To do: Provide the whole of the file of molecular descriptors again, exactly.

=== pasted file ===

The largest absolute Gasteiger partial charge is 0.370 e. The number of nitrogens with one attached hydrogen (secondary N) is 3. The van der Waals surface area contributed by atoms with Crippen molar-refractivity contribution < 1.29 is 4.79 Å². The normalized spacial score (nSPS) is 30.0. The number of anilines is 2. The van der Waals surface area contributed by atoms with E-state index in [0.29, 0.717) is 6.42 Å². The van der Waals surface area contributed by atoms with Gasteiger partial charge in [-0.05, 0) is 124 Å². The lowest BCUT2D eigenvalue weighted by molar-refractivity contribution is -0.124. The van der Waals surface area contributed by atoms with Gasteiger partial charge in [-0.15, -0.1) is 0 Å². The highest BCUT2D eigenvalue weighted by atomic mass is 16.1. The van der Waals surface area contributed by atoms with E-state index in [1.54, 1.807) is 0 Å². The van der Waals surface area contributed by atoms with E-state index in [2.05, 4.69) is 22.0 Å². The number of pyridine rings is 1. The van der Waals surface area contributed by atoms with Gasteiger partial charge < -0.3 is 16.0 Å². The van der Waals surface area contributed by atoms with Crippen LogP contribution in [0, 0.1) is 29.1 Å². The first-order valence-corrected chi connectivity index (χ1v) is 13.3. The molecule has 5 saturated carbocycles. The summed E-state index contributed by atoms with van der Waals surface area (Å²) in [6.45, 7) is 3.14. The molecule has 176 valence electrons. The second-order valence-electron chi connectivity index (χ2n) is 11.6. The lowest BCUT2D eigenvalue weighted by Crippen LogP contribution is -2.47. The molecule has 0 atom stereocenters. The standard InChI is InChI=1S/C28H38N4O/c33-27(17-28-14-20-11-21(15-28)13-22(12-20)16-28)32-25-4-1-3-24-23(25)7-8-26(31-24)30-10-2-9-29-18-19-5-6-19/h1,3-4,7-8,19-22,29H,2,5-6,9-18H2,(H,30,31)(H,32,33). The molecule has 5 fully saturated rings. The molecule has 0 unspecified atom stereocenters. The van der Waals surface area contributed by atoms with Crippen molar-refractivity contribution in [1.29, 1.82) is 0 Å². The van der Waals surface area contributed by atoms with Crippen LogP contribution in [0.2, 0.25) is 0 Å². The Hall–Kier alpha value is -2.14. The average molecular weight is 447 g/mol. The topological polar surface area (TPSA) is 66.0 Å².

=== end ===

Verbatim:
The largest absolute Gasteiger partial charge is 0.370 e. The number of nitrogens with one attached hydrogen (secondary N) is 3. The van der Waals surface area contributed by atoms with Crippen molar-refractivity contribution < 1.29 is 4.79 Å². The normalized spacial score (nSPS) is 30.0. The number of anilines is 2. The van der Waals surface area contributed by atoms with E-state index in [0.29, 0.717) is 6.42 Å². The van der Waals surface area contributed by atoms with Gasteiger partial charge in [-0.05, 0) is 124 Å². The lowest BCUT2D eigenvalue weighted by molar-refractivity contribution is -0.124. The van der Waals surface area contributed by atoms with Gasteiger partial charge in [-0.15, -0.1) is 0 Å². The highest BCUT2D eigenvalue weighted by atomic mass is 16.1. The van der Waals surface area contributed by atoms with E-state index in [1.54, 1.807) is 0 Å². The van der Waals surface area contributed by atoms with E-state index in [2.05, 4.69) is 22.0 Å². The number of pyridine rings is 1. The van der Waals surface area contributed by atoms with Gasteiger partial charge < -0.3 is 16.0 Å². The van der Waals surface area contributed by atoms with Crippen LogP contribution in [0, 0.1) is 29.1 Å². The first-order valence-corrected chi connectivity index (χ1v) is 13.3. The molecule has 5 saturated carbocycles. The summed E-state index contributed by atoms with van der Waals surface area (Å²) in [6.45, 7) is 3.14. The molecule has 176 valence electrons. The second-order valence-electron chi connectivity index (χ2n) is 11.6. The lowest BCUT2D eigenvalue weighted by Crippen LogP contribution is -2.47. The molecule has 0 atom stereocenters. The standard InChI is InChI=1S/C28H38N4O/c33-27(17-28-14-20-11-21(15-28)13-22(12-20)16-28)32-25-4-1-3-24-23(25)7-8-26(31-24)30-10-2-9-29-18-19-5-6-19/h1,3-4,7-8,19-22,29H,2,5-6,9-18H2,(H,30,31)(H,32,33). The molecule has 5 fully saturated rings. The molecule has 0 unspecified atom stereocenters. The van der Waals surface area contributed by atoms with Crippen molar-refractivity contribution in [1.29, 1.82) is 0 Å². The van der Waals surface area contributed by atoms with Crippen LogP contribution in [0.2, 0.25) is 0 Å². The Hall–Kier alpha value is -2.14. The average molecular weight is 447 g/mol. The topological polar surface area (TPSA) is 66.0 Å².